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  • Emerging Markets Debt Daily

    EM Activity – Promising Start to the Year

    Natalia Gurushina, Chief Economist, Emerging Markets Fixed Income Strategy
    January 03, 2021
     

    Most activity gauges in EM stayed in the expansion zone and showed improvement in December. Turkey might stay on hold in January despite an upside inflation surprise. 

    The latest manufacturing activity gauges in Emerging Markets (EM) looked promising. The vast majority of the reported Purchasing Managers Indices (PMIs) (a) showed improvement and (b) stayed in the expansion zone – giving credence to the 2021 consensus GDP forecast of 5.07 China’s PMIs were a bit softer than expected – both official and Caixin – indicating that the post-pandemic growth overshoot might be over. However, the industrial reflation story and the demand-side catch-up narrative continue to hold, and the vaccine rollout can give an extra boost to China’s growth in the coming months. The upside surprise of the month came from Central Europe, with Poland and especially the Czech Republic reporting stronger than expected PMIs. We look at these numbers in a context of a sharp increase in capacity utilization in the region to screen for potential inflation risks.

    Turkey’s inflation beat consensus by a wide margin in December, but we doubt this will lead to another rate hike later this month. Turkey’s real policy rate is now the highest in EM (after the latest hikes - see chart below), and the annual credit growth appear to be slowing. So, the central bank might address the lagged impact of the lira’s devaluation and higher fuel prices with a strong statement and verbal commitment to orthodox policies (for now). Looking forward, however, policy challenges abound. A big minimum wage increase and accelerating producer prices can feed into headline inflation and expectations. It is also imperative that local deposit rates go higher to aid de-dollarization.

    Mexico’s overseas remittances growth is set to exceed 10% in 2020, contributing to the first current account surplus in years (expected 1.4% of GDP). This is a much better outcome compared to a 20% decline expected by the World Bank early in the pandemic. Mexico is not the only EM showing such strong results, but the marginal impact of remittances on consumption/growth might be of more importance given that the government’s fiscal stimulus is fairly small.

    Chart at a Glance:Turkey Can Delay Rate Hikes - Real Policy Rate Is Already High

    US-Emerging-Markets-Daily-2021-01-04.png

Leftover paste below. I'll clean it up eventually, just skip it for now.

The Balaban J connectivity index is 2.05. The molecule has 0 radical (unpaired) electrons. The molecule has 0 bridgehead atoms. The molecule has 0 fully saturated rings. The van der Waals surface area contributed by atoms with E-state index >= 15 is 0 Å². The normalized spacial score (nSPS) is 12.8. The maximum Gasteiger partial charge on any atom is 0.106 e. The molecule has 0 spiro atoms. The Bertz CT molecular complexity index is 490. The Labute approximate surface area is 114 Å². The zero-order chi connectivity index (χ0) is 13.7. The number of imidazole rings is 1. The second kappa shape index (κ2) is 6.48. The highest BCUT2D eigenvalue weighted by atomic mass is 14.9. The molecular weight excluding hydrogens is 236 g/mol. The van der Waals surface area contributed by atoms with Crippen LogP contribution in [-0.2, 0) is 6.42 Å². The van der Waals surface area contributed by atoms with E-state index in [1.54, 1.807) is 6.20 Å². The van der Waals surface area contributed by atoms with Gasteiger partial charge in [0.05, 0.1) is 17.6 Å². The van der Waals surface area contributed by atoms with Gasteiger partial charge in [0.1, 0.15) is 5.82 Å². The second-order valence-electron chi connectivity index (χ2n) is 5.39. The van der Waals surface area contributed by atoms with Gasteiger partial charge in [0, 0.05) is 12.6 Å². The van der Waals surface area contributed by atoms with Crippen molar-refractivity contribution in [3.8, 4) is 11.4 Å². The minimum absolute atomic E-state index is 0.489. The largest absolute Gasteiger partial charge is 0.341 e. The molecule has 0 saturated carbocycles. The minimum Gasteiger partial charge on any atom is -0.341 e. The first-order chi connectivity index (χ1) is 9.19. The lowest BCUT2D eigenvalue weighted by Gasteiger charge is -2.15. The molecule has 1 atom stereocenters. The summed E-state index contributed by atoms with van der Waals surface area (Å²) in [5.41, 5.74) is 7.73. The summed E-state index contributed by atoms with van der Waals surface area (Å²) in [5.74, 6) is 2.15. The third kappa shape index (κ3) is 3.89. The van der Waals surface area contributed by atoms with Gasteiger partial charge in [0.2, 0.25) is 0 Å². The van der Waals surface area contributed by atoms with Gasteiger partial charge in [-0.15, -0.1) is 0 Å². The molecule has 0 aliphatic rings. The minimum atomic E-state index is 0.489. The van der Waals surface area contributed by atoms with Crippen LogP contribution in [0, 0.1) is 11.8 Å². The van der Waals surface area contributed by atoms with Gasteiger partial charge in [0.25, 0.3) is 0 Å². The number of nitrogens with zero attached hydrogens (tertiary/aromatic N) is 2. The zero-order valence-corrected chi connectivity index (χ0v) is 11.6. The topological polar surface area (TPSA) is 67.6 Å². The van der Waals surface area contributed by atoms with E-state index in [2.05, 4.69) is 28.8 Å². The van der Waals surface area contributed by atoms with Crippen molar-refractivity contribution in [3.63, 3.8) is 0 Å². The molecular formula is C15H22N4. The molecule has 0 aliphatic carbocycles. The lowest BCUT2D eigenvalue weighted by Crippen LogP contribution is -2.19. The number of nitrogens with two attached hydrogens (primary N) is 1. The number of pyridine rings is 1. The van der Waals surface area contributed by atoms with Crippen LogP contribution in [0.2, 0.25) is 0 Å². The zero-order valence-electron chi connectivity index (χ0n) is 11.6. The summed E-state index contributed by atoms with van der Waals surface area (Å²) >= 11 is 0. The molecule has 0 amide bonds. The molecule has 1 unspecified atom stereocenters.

Source: VanEck Research; Bloomberg LP

  • IMPORTANT DEFINITIONS & DISCLOSURES  

    PMI – Purchasing Managers’ Index: economic indicators derived from monthly surveys of private sector companies; ISM – Institute for Supply Management PMI: ISM releases an index based on more than 400 purchasing and supply managers surveys; both in the manufacturing and non-manufacturing industries; CPI – Consumer Price Index: an index of the variation in prices paid by typical consumers for retail goods and other items; PPI – Producer Price Index: a family of indexes that measures the average change in selling prices received by domestic producers of goods and services over time; PCE inflation – Personal Consumption Expenditures Price Index: one measure of U.S. inflation, tracking the change in prices of goods and services purchased by consumers throughout the economy; MSCI – Morgan Stanley Capital International: an American provider of equity, fixed income, hedge fund stock market indexes, and equity portfolio analysis tools; VIX – CBOE Volatility Index: an index created by the Chicago Board Options Exchange (CBOE), which shows the market's expectation of 30-day volatility. It is constructed using the implied volatilities on S&P 500 index options.; GBI-EM – JP Morgan’s Government Bond Index – Emerging Markets: comprehensive emerging market debt benchmarks that track local currency bonds issued by Emerging market governments.; EMBI – JP Morgan’s Emerging Market Bond Index: JP Morgan's index of dollar-denominated sovereign bonds issued by a selection of emerging market countries; EMBIG - JP Morgan’s Emerging Market Bond Index Global: tracks total returns for traded external debt instruments in emerging markets.

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